Inside the Restaurant Industry Labor Shortage

Guest sentiment on eating out is turning a corner. While patrons are returning to restaurants in almost pre-pandemic levels, staff are not. Consequently, restaurant owners across the United States are struggling to find the employees to meet the new customer demand — a problem that the Bureau of Labor says will hold back economic recovery.

Why Is There a Labor Shortage?

The restaurant industry has struggled with finding and retaining staff long before the pandemic. America has long had a surplus of restaurants and not enough laborers to fill positions. In the coming years, the Bureau of Labor predicts the demand for restaurant staff will grow as the amount of restaurant and food service workers fails to keep up — even as teen participation reaches pre-2008 levels and baby boomers return to the workforce.

Underpinning this talent shortage is the restaurant industry’s infamous reputation for poor workplace quality. The low wages, high stress, nonexistent benefits, and lack of long-term growth opportunities do not help to attract or keep employees. In fact, many employees that were laid off early in the pandemic have opted to leave the industry for good in search of a better opportunity.

Some also say that pandemic era unemployment benefits are discouraging workers from returning to work, fueling some lawmakers’ push to end pandemic-increased benefits. Research, however, suggests that childcare and health are bigger factors in the decision to return to work.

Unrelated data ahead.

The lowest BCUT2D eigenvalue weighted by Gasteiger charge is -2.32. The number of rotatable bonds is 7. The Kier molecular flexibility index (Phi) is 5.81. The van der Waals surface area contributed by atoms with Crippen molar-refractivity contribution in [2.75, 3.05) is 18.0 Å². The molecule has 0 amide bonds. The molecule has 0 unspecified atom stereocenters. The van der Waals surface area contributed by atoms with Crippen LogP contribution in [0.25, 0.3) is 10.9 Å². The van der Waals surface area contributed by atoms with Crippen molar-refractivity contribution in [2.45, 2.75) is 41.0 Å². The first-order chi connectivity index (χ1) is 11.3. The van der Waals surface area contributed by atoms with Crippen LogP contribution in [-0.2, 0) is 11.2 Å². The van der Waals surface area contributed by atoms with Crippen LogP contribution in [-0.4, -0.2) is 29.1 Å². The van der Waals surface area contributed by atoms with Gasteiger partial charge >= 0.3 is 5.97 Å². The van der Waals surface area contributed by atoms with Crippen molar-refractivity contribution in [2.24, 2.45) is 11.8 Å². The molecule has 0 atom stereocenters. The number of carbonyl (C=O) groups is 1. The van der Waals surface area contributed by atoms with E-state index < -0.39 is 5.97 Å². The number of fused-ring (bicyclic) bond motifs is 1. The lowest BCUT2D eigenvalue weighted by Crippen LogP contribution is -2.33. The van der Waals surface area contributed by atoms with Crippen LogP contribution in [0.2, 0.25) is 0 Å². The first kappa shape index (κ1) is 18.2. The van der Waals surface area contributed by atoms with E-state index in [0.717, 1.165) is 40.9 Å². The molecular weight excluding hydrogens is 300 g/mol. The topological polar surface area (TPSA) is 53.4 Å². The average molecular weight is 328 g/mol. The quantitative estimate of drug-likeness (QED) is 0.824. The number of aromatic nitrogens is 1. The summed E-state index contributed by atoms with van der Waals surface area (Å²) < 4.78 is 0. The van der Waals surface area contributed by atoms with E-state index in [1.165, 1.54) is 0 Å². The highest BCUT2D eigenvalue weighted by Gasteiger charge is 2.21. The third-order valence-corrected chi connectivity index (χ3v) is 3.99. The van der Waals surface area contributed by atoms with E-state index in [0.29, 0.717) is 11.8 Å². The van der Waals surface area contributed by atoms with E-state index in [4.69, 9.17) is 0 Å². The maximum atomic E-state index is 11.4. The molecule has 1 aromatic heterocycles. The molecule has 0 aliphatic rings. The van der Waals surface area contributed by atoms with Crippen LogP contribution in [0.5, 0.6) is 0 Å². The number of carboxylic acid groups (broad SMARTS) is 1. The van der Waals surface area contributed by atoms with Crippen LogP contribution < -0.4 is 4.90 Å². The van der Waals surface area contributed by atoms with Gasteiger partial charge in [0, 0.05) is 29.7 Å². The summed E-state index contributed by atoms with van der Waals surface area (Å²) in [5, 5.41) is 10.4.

How Restaurants Can Overcome the Labor Shortage

Perhaps most obvious, restaurants need to step up their hiring game. Managers need to get creative in order to spread the word about open roles. Consider creating a referral program that incentivizes employees to recruit their food service friends. Cast a wide net and post on community billboards, online job sites, and social media. The larger the pool of candidates, the more likely one will turn into an employee.

With everyone looking to hire, securing talent is more competitive than ever. Employees have options and will choose the best place to work. Restaurant owners and operators need to invest the time and resources to position themselves as great places to work. Restaurant owner Amanda Cohen of NYC says, “we have to change the industry. We have to pay more, we have to make this a viable profession.” After eliminating tipping in exchange for a 20% surcharge on all checks and raising prices, Cohen has been able to pay her employees more and offer them benefits. She says that her restaurant Dirt Candy has had no problem finding workers amid this spring’s reopening.

Ultimately, the key to surviving the labor shortage is making your team feel valued and taken care of. Foundational to any good restaurant is a good team. Your people are worth the investment.

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